How to eat healthy while travelling

I remember how, when I was young, we used to pack up all our meals and sufficient water when we travelled, be it by rail or road. Those days are mostly gone. These days look around in the train bogey and you see most people buying food and beverages on the train, or bringing packed take away foods.

Some things have changed for the better. Bottled water being made available anywhere now reduces the burden of having to carry one’s own boiled water from home.

But dependency on hotels and restaurants, and fast food while travelling can make your dieting schedule go on a roller coaster ride and create some unhealthy events.

So what should one eat while travelling?

Keeping in mind the ease of both carrying and eating, and hygiene, these are the tips I have come up with. Take a look.

Quantity: Firstly plan ahead for how many meals you need to pack your food. For journeys longer than a day it may not be possible to carry all your food so some dependency on what is available at station food booths is required.

Quality: Choose simple foods easily carried and eaten. Eat light as you don’t have physical activity while travelling. It also helps not to over eat spicy or greasy foods especially if you are prone to travelling sickness or gas due to prolonged sitting or tummy upsets.

Beverages: Use bottled water or packet juices and milk. These are easily available at all bus or train stations. When the train or bus makes a stop, stock drinks for the next leg of the journey. What to avoid are ice, ice pops, Ice creams, fresh juices, any beverage that is not packed or bottled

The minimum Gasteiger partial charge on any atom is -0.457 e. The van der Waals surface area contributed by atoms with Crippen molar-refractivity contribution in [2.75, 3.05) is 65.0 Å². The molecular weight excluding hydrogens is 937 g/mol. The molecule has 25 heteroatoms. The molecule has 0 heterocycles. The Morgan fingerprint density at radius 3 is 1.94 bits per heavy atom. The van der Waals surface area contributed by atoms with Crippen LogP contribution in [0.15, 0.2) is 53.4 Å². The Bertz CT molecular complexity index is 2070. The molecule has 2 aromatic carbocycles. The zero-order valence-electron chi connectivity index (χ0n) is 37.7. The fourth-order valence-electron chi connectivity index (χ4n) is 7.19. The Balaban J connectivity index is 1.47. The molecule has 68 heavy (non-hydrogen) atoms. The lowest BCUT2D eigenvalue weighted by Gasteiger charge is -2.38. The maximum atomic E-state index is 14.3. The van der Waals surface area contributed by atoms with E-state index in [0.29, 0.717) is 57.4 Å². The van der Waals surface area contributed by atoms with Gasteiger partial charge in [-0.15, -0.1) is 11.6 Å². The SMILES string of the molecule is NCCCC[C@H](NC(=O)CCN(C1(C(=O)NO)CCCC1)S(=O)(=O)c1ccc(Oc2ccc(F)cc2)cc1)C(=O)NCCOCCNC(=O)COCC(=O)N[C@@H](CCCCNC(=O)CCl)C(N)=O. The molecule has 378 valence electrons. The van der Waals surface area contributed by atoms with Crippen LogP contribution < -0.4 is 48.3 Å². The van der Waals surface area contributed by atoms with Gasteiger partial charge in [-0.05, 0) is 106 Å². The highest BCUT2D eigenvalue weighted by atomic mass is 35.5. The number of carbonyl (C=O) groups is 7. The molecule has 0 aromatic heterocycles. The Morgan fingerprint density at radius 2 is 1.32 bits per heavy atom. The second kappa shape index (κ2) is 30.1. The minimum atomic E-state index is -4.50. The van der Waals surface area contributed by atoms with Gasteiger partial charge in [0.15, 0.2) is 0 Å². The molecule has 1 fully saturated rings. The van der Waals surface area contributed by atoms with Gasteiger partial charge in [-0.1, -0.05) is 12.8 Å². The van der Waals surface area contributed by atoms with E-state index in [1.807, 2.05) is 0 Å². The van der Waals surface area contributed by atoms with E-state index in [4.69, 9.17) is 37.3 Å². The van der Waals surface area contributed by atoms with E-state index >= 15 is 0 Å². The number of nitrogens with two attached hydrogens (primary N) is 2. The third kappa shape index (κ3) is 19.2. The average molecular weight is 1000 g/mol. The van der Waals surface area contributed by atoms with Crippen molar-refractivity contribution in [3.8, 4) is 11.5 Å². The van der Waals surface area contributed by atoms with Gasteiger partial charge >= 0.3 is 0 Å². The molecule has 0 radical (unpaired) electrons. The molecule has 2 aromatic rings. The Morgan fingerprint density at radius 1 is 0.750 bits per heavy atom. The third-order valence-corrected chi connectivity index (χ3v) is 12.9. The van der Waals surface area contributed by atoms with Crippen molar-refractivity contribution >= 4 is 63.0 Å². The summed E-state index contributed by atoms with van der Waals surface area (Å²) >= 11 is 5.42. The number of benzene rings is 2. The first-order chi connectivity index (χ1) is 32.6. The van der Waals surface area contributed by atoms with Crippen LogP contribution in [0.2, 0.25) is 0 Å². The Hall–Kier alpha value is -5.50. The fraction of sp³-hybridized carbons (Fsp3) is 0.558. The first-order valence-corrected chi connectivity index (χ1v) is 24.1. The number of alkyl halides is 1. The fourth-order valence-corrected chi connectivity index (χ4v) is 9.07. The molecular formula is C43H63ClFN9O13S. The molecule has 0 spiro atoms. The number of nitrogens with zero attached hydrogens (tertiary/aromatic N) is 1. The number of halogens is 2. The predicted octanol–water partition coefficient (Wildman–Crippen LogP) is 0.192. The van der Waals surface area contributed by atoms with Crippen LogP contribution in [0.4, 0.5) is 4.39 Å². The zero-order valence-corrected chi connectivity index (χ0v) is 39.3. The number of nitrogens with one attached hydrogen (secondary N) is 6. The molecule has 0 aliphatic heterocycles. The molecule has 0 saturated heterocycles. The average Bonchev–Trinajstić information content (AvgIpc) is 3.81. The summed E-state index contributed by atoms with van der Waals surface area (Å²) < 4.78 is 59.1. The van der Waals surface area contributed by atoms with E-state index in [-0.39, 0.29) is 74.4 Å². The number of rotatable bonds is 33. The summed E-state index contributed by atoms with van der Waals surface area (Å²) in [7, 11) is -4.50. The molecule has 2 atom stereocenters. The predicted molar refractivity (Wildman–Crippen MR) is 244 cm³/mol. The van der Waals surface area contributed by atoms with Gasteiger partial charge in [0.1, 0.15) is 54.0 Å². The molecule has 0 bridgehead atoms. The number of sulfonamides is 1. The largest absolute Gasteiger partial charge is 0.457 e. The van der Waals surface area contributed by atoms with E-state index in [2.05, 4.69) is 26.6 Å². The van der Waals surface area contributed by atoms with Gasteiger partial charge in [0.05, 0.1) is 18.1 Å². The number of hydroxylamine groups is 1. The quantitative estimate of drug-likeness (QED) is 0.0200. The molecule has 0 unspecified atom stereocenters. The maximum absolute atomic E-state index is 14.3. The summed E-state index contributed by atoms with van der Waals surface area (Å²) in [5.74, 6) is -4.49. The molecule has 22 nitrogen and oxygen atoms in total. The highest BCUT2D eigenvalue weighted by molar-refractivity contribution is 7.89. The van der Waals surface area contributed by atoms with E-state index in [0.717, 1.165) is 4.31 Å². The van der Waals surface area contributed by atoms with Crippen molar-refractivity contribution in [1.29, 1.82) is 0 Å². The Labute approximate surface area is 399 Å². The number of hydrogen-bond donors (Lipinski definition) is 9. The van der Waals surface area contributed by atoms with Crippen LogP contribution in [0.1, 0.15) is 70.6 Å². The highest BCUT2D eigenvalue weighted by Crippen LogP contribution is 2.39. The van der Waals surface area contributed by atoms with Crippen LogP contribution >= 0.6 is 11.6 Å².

Fruits: Since the hygiene of your hands are questionable while travelling in trains or long distance buses, it is best to take fruits like banana or loose jacket oranges that are peeled and eaten. Unless you are carrying your own grapes, or apples, it is best to avoid these from stations. Always bananas are the best and most available throughout India.

Snacks: Carry nuts, packets of biscuits, toffee or energy bars as snacks.

Main meals: Rather than eat a full meal like thaali or a heavy meal like biriryani it is best to choose breakfast items like idis or sandwiches. Having said that, my personal favourite for an overnight journey is curds rice carried from home. I find it light on my tummy and I eat it with a disposable spoon. Pack it thickly made so that it does not ooze out.

For longer journeys, the traditional flatbread khakhra is a nutritious food to carry. For children a loaf of regular bread made into jam, cheese or chutney sandwiches is great. But eat them in the order of spoilage. This means chutneys first, then cheese and then jam. Sandwiches are good as both breakfast and dinner foods. Again jam, butter and bread are easily available. Please check the date of expiry on the loaf though.

Non vegetarians: If you are a staunch non vegetarian, then I suggest hard boiled eggs, deep fried anchovies or dried fish. I am not sure if your co travellers would object to the smell of fish in the compartment, but surprisingly, anchovies that are fried crisp to the bone, do not emit much smell and they last a couple of days. They may be eaten with any kind of bread.

Surprise tip: Interesting fact about aval or poha – For those with mild urinary incontinence, a handful of poha or aval eaten dry will help you a great deal when travelling overnight by road where toilet facilities may not be easily reached.

Parvathy R Krishnan

The author is a trained Nutrition & Dietetics expert with over 20 years’ of experience in hospitals like Vijaya Hospital in Chennai and the Armed Forces Hospital and New Mowasat Hospitals in Kuwait. She is presently a member of the Research Society for the Study of Diabetes in India. Parvathy blogs at

More by this author:

How to reduce cholesterol in the Indian diet

Dieting tips for those at work

Image: Flickr mccun934